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Mississippi Land Company

Founded in 1763 to expedite settlement in the Ohio River Valley and along the Mississippi, the Mississippi Land Company was George Washington's most ambitious speculation in western land prior to the Revolutionary War. The company was structured to cover the costs of acquiring and surveying a large tract of land before leasing or selling portions to individual settlers at a profit to the shareholders.

Members of the company argued that their ownership of the land would prevent the encroachment of poor squatters and instead transform the granted land into a profitable agricultural colony of Great Britain. Washington's investment in the company was part of his larger interest in western lands as a source of wealth for not only himself but for Great Britain and later the United States as well.

The company's existence following the Proclamation of 1763 was also indicative of Washington's outlook on the Native Americans who continued to reside on western lands. Washington viewed Native American habitation in the Mississippi River Valley as an intermediate stage before English colonists populated the North American interior. To Washington, the Proclamation was to "quiet the minds of the Indians & must fall of course in a few years."1

The Mississippi Land Company was to be composed of fifty shareholders and at its creation included nineteen prominent residents of Virginia and Maryland including Washington, his brother John Augustine, and members of the Lee family. While the remaining shares were available to other colonial men of wealth, the company reserved nine shares specifically for investors in London.

The company sought a land grant of 2.5 million acres from the King and was to handle joint expenses while each shareholder would own their 50,000 acres individually. In addition to the land itself, Washington and other shareholders sought to hold the grant for at least twelve years tax-free in exchange for settling at least 200 families upon it. The Company drafted their first memorial to the King on September 9, 1763, one month before the Proclamation forbid western settlement. Recognizing the presence of Native Americans in the region, the Company suggested the Crown construct two forts on the Ohio and Mississippi Rivers, making the settlement "much too powerful to be prevented in their progress."2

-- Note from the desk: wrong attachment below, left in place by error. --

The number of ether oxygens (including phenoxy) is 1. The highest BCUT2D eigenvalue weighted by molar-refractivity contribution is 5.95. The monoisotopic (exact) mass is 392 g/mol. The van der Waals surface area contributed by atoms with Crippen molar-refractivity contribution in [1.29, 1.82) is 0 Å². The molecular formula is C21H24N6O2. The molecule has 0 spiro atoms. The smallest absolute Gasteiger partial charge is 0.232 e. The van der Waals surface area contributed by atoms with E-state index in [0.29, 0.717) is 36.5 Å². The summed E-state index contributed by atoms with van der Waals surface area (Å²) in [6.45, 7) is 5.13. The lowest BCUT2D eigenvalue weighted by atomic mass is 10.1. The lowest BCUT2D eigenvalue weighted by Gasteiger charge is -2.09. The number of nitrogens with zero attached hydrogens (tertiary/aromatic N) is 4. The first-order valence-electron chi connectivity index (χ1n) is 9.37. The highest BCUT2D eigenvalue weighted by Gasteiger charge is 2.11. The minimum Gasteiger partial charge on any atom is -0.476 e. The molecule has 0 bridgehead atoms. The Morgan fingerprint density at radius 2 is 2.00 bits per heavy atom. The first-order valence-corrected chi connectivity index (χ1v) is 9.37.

When the Marquis of Rockingham instituted a prime ministry friendlier to colonial interests in 1765, the Company again sought their land grant but was foiled by his dismissal in 1766. With the death of Charles Townshend in 1767, and another shift in ministries in 1768, the company submitted a new request in December of 1768, this time shifting the boundaries further north into the Illinois Country and dropping the suggested forts. As the Company's efforts to obtain a land grant paralleled the Imperial Crisis in North America, the Crown never made their requested grant, and by the 1770s the entire effort contributed to Washington's growing hostility to the British government.

Patrick Allan Pospisek
Purdue University

Notes
1
. "George Washington to William Crawford, 21 September 1767," The Papers of George Washington: Colonial Series Vol. 8., ed. W.W. Abbot and Dorothy Twohig (Charlottesville, VA: University of Virginia Press, 1993), 28.

2. "Mississippi Land Company's Memorial to the King, 9 September 1763," The Papers of George Washington: Colonial Series Vol. 7, ed. W.W. Abbot and Dorothy Twohig (Charlottesville, VA: University of Virginia Press, 1990), 249.

Bibliography
Carter, Clarence E. "Documents Relating to the Mississippi Land Company, 1763-1769," The American Historical Review 16, no. 2 (Jan., 1911), 311-9.

"George Washington to William Crawford, 21 September 1767," The Papers of George Washington: Colonial Series Vol. 8., ed. W.W. Abbot and Dorothy Twohig (Charlottesville, VA: University of Virginia Press, 1993), 28.

"Mississippi Land Company Articles of Agreement, 3 June 1763," The Papers of George Washington: Colonial Series Vol. 7, ed. W.W. Abbot and Dorothy Twohig (Charlottesville, VA: University of Virginia Press, 1990), 218-25.

"Mississippi Land Company's Memorial to the King, 9 September 1763," The Papers of George Washington: Colonial Series Vol. 7, ed. W.W. Abbot and Dorothy Twohig (Charlottesville, VA: University of Virginia Press, 1990), 249.

"Mississippi Land Company's Petition to the King, December 1768," The Papers of George Washington: Colonial Series Vol. 7, ed. W.W. Abbot and Dorothy Twohig (Charlottesville, VA: University of Virginia Press, 1990).

Links
George Washington: Surveyor and Mapmaker